I would say the majority of content on most of the internet blogs is commentary and opinion, typically not highly fact-based or analysis-driven. There is a lot of (re)interpretation of the past, repeating or summarizing historical analysis that is already out in the public domain or applying weakly supported logic to strawman positions. There is much useful punditry on the news of the day, leveraging the authors’ long (or not) industry experience to give their (valued) opinion on it. Sometimes solid and balanced, sometimes a very personal rant about Apple, Amazon, Google, Microsoft, etc. Not to say it isn’t good summary or interesting opinion but it isn’t the same as true analysis.

    Note, this is NOT a criticism of Techpinions or the esteemed authors here as much as an acknowledgement of the reality of trying to squeeze out interesting content daily (even across a handful of authors who also have day jobs). Big blogs have their bloggers deliver several articles per day, mostly just a repeated press release with a dash of opinion. Horace does well averaging a meaty piece every few days, weekly or fortnightly. That said, few people have the combination of the analytical skills and inquisitive and creative nature to actually pull this off or the insight to put the inspired hours and hours into research and number crunching that leads to strong analysis. Almost no-one has the time, interest or incentive to put the results out there (for free).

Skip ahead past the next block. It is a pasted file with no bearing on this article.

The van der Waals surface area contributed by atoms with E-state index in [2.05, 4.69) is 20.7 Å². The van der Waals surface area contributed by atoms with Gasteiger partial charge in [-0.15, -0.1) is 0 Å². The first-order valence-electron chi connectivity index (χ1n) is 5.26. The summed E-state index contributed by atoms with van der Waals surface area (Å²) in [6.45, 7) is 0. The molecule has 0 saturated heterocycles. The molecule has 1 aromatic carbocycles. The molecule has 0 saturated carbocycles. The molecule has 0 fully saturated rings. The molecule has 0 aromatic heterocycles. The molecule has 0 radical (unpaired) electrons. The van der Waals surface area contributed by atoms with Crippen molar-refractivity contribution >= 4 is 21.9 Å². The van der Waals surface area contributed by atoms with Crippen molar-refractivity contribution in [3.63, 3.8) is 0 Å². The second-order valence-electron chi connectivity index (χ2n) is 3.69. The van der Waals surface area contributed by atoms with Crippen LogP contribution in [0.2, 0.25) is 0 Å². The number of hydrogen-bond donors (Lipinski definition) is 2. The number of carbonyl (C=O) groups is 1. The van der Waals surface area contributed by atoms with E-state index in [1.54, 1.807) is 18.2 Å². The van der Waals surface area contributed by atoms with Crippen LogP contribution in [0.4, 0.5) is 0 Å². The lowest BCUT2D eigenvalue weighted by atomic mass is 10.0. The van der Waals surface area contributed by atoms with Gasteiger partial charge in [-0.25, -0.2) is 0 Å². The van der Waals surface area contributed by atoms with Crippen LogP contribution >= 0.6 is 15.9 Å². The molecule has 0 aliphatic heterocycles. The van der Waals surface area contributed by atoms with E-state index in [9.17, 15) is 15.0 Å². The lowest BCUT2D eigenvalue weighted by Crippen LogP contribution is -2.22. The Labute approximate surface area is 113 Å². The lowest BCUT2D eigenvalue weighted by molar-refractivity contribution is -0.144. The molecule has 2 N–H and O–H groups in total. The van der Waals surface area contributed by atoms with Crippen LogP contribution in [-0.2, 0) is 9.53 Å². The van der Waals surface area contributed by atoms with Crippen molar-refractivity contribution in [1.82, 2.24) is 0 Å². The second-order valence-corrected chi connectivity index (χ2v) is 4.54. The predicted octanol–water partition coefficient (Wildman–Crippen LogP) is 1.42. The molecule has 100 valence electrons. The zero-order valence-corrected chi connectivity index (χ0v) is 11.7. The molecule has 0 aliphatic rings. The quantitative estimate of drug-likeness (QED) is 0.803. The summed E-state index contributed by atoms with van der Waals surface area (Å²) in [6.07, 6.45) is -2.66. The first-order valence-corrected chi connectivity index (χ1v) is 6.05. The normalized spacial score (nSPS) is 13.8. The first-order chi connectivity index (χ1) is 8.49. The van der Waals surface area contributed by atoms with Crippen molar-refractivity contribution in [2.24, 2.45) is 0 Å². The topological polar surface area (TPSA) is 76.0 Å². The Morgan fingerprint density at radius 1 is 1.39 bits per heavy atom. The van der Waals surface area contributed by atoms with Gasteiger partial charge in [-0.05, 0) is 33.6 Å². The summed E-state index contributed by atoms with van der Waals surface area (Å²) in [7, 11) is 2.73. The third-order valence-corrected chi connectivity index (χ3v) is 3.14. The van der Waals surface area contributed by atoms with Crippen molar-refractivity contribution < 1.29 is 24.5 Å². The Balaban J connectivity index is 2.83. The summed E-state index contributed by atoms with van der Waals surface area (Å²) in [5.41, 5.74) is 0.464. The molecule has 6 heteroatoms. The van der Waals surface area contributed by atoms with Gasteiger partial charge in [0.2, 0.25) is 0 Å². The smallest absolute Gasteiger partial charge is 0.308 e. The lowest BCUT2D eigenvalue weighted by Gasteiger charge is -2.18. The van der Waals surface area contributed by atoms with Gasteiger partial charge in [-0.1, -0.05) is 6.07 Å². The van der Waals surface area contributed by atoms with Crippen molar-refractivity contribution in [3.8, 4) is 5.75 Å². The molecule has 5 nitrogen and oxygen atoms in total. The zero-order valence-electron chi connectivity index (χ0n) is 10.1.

As always, all this is just my opinion. As an example, supporting analysis about the state of internet tech industry punditry would have been at a minimum to go through a year or 2 of Techpinions or months of BGR or The Verge’s output and classify, crunch and interpret the results into valuable conclusions within a framework that helps people to understand it. Analysis, a rare art.

    1. You bring up a lot of good points. Tim and I, and the others who hold the analyst title that we publish, have the good fortune of being independent and thus control our own content. My colleagues at IDC, Gartner, Forrester, etc., would not be allowed to do the kinds of things publicly we do with our columns. Tim’s focus and mine when I joined has always been about the future. To predict the future, as best as physically possible, does require quite a bit of good data and research. Although we don’t give the full monty of the data and analysis we sit on, we do use that to form and shape our opinions and the kind of content we write here at Tech.pinions. Thus we hope it comes off as opinion, but also as a credible one since it is backed by our market and trend data.

      Tim and I believe there is room for business model evolution in the analyst business and we have ideas and will experiment. To a degree what we are trying to do with Tech.pinions is an experiment in one of those directions.

      I also agree with you that Horace is doing a great job on the free side and I hope he continues to monetize himself and his site well so he can keep doing it.